In the Ten Commandments, God asserts anew the importance of keeping the Sabbath. With today’s constant barrage of buying and selling and the cacophony of noisy media, the Sabbath is God’s respite from the storm. As Catholic men, you must begin, or deepen, keeping the holiness of the Sabbath. If you are married, you must lead your wives and children to do the same. Dedicate the day to rest and true recreation, and avoid work that is not necessary. Spend time with family, attend Mass, and enjoy the gift of the day.

6.Go to Confession. At the very start of Christ’s public ministry, Jesus calls on all men to repent. Without repentance from sin, there can be no healing or forgiveness, and there will be no Heaven. Large numbers of Catholic men are in grave mortal danger, particularly given the epidemic levels of pornography consumption and the sin of masturbation. My brothers, get to Confession now! Our Lord Jesus Christ is a merciful King who will forgive those who humbly confess their sins. He will not forgive those who refuse. Open your soul to the gift of our Lord’s mercy!

7. Build fraternity with other Catholic men. Catholic friendship among men has a dramatic impact on their faith lives. Men who have bonds of brotherhood with other Catholic men pray more, go to Mass and Confession more frequently, read the Scriptures more often, and are more active in the Faith. Proverbs tells us: “As iron sharpens iron, so one man sharpens another” (27:17). I call on each of our priests and deacons to draw men together in their parishes and to begin to rebuild a vibrant and transforming Catholic fraternity. I call on laymen to form small fellowship groups for mutual support and growth in the faith. There is no friendship like having a friend in Christ.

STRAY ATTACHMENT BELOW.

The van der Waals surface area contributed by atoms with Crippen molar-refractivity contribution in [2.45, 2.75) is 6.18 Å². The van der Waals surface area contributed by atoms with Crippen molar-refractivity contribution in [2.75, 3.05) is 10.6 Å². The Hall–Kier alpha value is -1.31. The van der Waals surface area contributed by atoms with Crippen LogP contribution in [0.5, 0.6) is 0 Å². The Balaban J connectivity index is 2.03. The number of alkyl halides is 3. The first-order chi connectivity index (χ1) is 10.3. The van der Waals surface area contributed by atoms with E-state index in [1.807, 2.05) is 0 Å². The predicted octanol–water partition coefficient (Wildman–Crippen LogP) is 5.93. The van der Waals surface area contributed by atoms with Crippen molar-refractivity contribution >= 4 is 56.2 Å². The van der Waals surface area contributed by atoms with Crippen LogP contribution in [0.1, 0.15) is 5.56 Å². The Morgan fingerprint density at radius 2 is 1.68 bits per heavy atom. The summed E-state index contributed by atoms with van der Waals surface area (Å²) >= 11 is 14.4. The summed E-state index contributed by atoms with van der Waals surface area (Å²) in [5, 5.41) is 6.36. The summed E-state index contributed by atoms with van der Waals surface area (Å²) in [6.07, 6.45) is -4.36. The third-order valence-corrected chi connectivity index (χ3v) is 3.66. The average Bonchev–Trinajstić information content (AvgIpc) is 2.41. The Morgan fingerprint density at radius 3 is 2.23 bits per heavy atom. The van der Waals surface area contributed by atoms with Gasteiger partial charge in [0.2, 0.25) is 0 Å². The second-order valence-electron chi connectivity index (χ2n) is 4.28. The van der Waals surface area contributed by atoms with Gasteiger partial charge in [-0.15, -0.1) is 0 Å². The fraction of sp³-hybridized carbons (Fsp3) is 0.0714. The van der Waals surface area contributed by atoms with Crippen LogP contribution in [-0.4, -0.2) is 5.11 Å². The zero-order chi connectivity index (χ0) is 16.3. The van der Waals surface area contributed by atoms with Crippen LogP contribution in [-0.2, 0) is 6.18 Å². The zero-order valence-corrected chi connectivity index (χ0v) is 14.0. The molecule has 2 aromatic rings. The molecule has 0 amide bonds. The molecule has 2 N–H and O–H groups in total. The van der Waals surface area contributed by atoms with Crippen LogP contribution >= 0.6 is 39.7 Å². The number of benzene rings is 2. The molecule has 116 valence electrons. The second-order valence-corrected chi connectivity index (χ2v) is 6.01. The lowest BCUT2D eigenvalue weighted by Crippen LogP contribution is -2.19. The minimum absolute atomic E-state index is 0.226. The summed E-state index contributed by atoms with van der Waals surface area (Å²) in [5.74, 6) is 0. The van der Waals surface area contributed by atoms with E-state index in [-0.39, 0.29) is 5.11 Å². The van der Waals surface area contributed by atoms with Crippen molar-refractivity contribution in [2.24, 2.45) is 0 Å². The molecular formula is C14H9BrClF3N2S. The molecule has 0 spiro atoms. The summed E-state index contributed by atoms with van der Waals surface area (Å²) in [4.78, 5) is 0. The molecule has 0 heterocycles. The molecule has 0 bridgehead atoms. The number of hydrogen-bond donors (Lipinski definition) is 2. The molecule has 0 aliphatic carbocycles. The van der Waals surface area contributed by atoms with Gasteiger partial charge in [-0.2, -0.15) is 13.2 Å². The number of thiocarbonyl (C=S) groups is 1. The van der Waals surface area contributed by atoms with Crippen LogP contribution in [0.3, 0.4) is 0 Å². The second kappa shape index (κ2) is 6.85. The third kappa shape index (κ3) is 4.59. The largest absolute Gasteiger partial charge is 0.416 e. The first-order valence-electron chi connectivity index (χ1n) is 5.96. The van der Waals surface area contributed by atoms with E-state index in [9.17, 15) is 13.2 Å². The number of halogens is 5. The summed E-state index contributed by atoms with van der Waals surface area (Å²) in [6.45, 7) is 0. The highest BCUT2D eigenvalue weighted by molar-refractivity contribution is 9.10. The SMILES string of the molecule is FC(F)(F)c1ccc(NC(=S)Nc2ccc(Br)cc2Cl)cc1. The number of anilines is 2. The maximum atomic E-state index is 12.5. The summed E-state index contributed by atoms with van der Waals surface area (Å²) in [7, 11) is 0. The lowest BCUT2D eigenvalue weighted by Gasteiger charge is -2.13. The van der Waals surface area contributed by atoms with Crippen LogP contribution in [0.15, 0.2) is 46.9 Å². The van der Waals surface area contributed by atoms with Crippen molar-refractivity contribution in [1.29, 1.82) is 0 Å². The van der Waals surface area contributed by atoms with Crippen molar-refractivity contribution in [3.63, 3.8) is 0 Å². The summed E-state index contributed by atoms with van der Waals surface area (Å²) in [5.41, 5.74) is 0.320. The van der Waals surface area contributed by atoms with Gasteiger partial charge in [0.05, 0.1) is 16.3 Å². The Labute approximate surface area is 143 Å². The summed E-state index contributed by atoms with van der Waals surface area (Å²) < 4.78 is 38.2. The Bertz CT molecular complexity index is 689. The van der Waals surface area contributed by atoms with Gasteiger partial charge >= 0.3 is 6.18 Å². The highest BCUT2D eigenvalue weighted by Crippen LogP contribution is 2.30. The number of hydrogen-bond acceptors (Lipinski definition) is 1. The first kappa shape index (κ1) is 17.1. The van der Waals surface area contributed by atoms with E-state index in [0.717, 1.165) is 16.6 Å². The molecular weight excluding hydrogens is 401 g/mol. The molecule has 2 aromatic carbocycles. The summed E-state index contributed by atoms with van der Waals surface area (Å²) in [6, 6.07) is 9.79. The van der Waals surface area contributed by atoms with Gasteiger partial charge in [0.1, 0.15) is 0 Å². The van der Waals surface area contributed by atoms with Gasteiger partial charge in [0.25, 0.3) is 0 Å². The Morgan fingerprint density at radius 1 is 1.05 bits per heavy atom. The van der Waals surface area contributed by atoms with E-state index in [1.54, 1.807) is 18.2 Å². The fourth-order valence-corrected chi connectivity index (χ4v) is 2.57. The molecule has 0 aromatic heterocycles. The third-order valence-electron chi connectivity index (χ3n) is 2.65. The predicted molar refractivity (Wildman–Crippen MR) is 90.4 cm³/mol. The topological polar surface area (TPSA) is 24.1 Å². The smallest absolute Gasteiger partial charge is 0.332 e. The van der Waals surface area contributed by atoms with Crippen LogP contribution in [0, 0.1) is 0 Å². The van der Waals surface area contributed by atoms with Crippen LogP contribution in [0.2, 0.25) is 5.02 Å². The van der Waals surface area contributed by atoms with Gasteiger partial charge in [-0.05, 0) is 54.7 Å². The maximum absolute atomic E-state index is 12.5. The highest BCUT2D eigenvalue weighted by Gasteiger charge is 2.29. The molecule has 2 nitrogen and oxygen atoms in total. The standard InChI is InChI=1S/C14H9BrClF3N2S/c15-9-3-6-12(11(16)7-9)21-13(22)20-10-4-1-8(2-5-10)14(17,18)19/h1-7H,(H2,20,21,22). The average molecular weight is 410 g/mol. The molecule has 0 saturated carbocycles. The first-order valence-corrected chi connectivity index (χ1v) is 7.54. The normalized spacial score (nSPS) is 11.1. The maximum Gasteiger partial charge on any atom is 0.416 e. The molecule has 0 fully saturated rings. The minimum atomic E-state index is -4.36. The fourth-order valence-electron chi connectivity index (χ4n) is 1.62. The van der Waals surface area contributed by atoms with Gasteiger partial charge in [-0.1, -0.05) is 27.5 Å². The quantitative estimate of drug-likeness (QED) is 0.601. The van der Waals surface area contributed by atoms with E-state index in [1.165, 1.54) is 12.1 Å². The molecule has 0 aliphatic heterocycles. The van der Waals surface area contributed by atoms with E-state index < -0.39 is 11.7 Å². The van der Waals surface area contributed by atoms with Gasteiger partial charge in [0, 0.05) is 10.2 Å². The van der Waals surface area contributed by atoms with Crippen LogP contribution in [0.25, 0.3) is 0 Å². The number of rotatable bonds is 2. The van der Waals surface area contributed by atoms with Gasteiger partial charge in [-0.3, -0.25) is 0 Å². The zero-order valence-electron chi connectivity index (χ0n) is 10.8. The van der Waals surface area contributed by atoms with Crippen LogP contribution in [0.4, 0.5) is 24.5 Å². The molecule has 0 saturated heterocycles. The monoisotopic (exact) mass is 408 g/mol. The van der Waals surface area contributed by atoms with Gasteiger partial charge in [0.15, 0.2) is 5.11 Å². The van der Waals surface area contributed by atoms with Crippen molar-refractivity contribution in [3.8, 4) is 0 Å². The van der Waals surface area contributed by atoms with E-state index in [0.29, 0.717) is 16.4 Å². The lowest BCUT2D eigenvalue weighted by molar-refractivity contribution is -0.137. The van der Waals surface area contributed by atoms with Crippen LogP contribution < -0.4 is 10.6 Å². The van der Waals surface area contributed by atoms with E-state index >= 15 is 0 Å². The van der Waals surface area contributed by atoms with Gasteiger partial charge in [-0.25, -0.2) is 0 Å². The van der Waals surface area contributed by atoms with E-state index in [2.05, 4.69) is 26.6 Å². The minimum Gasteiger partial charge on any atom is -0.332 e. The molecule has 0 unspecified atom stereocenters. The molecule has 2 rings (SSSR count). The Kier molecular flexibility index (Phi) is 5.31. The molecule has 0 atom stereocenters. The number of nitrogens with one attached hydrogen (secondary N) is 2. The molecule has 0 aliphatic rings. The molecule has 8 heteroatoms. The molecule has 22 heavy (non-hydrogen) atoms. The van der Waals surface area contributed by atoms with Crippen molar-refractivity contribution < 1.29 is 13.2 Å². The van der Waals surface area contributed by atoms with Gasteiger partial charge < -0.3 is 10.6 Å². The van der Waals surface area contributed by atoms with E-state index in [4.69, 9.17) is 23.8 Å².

First Saturday[4]


The elements of this devotion, therefore, consist in the following four points, all of which must be offered in reparation to the Immaculate Heart of Mary.

1.      Confession: This confession can be made before the First Saturday or afterward, provided that Holy Communion be received in the state of grace. In 1926, Christ in a vision explained to Lucia (Fatima) that this confession could be made a week before or even more, and that it should be offered in reparation.
2.      Holy Communion: Before receiving Holy Communion, it is likewise necessary to offer it in reparation to Our Lady. Our Lord told Lucia in 1930, This Communion will be accepted on the following Sunday for just reasons, if my priests allow it so.” So if work or school, sickness, or another just reason prevents the Communion on a First Saturday, with this permission it may be received the following Sunday. If Communion is transferred, any or all of the other acts of the devotion may also be performed on Sunday if the person so desires.